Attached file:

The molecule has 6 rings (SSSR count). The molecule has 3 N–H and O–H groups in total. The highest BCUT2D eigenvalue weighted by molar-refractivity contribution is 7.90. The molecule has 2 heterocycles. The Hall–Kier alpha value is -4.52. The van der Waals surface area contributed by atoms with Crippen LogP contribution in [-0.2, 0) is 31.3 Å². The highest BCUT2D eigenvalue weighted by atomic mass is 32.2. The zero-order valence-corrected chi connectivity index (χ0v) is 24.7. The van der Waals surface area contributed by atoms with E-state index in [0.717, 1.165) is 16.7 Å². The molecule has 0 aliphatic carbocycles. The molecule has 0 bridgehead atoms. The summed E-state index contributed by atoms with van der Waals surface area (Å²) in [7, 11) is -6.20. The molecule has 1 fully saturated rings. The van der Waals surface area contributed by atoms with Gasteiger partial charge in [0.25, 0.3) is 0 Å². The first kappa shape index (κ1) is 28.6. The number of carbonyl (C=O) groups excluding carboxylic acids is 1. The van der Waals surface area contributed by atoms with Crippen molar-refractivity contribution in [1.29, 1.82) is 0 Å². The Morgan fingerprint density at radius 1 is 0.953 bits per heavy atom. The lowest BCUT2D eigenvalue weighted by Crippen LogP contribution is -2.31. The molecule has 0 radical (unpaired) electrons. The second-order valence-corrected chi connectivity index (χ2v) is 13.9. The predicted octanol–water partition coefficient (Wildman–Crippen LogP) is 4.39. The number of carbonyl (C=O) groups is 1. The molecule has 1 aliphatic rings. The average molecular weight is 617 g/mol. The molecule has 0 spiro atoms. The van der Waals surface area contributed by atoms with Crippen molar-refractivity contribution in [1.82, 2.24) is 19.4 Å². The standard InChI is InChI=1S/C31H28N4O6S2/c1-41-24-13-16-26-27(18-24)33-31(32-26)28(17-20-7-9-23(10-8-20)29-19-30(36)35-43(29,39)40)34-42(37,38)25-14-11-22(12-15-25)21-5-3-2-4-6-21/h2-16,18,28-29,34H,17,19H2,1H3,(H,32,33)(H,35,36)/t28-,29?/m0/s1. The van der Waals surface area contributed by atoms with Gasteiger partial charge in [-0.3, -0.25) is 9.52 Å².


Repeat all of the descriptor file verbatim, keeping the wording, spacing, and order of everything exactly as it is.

The molecule has 6 rings (SSSR count). The molecule has 3 N–H and O–H groups in total. The highest BCUT2D eigenvalue weighted by molar-refractivity contribution is 7.90. The molecule has 2 heterocycles. The Hall–Kier alpha value is -4.52. The van der Waals surface area contributed by atoms with Crippen LogP contribution in [-0.2, 0) is 31.3 Å². The highest BCUT2D eigenvalue weighted by atomic mass is 32.2. The zero-order valence-corrected chi connectivity index (χ0v) is 24.7. The van der Waals surface area contributed by atoms with E-state index in [0.717, 1.165) is 16.7 Å². The molecule has 0 aliphatic carbocycles. The molecule has 0 bridgehead atoms. The summed E-state index contributed by atoms with van der Waals surface area (Å²) in [7, 11) is -6.20. The molecule has 1 fully saturated rings. The van der Waals surface area contributed by atoms with Gasteiger partial charge in [0.25, 0.3) is 0 Å². The first kappa shape index (κ1) is 28.6. The number of carbonyl (C=O) groups excluding carboxylic acids is 1. The van der Waals surface area contributed by atoms with Crippen molar-refractivity contribution in [1.29, 1.82) is 0 Å². The Morgan fingerprint density at radius 1 is 0.953 bits per heavy atom. The lowest BCUT2D eigenvalue weighted by Crippen LogP contribution is -2.31. The molecule has 0 radical (unpaired) electrons. The second-order valence-corrected chi connectivity index (χ2v) is 13.9. The predicted octanol–water partition coefficient (Wildman–Crippen LogP) is 4.39. The number of carbonyl (C=O) groups is 1. The molecule has 1 aliphatic rings. The average molecular weight is 617 g/mol. The molecule has 0 spiro atoms. The van der Waals surface area contributed by atoms with Crippen molar-refractivity contribution in [1.82, 2.24) is 19.4 Å². The standard InChI is InChI=1S/C31H28N4O6S2/c1-41-24-13-16-26-27(18-24)33-31(32-26)28(17-20-7-9-23(10-8-20)29-19-30(36)35-43(29,39)40)34-42(37,38)25-14-11-22(12-15-25)21-5-3-2-4-6-21/h2-16,18,28-29,34H,17,19H2,1H3,(H,32,33)(H,35,36)/t28-,29?/m0/s1. The van der Waals surface area contributed by atoms with Gasteiger partial charge in [-0.3, -0.25) is 9.52 Å².